A relay is handy whenever you want to control a relatively large electrical current or voltage with a small one. For example, you can safely run low voltage from a push button micro switch at one end of your house to control a relay at the other end, where it locally operates a 120V motor. Wiring the micro switch to control the relay is relatively simple and straightforward. You need to identify which of the relay's pins belong to its coil and contacts, and use the switch to control power to the coil.
- Skill level:
Things you need
- SPST micro switch
- 12-volt DC relay
- 22-gauge wire
- Wire strippers
- 30-watt soldering iron
- Electronics solder
- 12-V DC power supply
Examine the body of the relay and determine which pins power the coil. Determine the polarity of the pins. The relay will have a diagram on its top or front face sketching its pin layout. Two dots with a bar, coil or zigzag between them indicate the coil pins. Two or three dots between that look like an electrical switch symbol are the switched pins. The diagram will indicate polarity with a plus and minus sign.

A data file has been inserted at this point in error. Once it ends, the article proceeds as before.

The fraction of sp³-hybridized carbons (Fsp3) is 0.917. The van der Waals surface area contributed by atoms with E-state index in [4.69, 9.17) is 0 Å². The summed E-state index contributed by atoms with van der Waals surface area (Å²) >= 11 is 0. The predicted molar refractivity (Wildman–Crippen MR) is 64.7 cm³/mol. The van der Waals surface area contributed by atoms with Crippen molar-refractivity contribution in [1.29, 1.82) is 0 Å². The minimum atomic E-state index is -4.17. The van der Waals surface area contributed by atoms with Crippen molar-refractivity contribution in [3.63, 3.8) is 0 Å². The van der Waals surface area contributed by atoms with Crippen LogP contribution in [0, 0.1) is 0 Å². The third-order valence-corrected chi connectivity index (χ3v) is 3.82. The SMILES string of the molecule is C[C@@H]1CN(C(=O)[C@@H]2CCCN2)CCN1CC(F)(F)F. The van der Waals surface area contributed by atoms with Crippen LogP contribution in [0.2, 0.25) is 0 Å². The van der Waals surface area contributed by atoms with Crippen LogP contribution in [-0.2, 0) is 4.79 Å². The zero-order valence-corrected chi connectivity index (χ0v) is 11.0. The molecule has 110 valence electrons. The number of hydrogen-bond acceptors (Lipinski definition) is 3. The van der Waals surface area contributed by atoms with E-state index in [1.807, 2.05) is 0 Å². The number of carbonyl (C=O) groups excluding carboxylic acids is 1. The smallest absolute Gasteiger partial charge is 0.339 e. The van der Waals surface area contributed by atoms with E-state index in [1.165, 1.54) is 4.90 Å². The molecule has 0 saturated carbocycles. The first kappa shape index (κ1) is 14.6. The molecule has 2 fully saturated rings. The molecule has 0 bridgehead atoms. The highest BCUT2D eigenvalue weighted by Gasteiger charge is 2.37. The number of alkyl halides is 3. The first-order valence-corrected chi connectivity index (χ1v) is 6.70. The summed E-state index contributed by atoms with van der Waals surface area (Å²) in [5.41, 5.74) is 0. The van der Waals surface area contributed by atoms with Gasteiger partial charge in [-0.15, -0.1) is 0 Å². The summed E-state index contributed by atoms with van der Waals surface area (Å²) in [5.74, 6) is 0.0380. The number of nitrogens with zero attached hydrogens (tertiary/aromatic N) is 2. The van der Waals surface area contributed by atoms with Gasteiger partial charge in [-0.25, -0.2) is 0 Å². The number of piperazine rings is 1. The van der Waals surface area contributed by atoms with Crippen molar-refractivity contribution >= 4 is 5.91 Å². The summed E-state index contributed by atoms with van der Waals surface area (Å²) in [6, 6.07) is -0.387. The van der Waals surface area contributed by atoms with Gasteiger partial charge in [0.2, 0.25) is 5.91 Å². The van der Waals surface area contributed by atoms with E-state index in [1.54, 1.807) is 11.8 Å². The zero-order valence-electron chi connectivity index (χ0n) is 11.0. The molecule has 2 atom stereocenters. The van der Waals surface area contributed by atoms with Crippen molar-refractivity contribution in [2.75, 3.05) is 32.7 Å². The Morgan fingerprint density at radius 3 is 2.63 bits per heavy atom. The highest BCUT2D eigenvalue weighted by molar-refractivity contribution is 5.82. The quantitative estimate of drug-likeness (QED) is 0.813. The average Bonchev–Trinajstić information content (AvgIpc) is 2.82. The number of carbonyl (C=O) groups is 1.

Cut two lengths of 22-gauge wire that will carry direct current (DC) to the relay from the micro switch. Cut one more length of wire about 5 inches long. Strip 1/4 to 1/2 inch of insulation from each end of the wires.
Connect one end of the 5-inch wire to the positive terminal of the 12V DC power supply. Solder the other end to one of the micro switch's solder lugs. Solder one end of one of the longer wires to the other micro switch solder lug. Solder the other end to the positive coil pin of the relay.
Solder one end of another long wire to the negative relay coil pin. Connect the other end to the DC power supply's negative terminal.
Plug the power supply into an AC outlet and turn it on. Press the micro switch repeatedly. You should hear a clicking sound from the relay as its contacts open and close.
Tips and warnings
- The relay will have a diagram on it indicating which of its pins put power to the coil, and which go to the contacts. It will also indicate the polarity of DC going to the coil.
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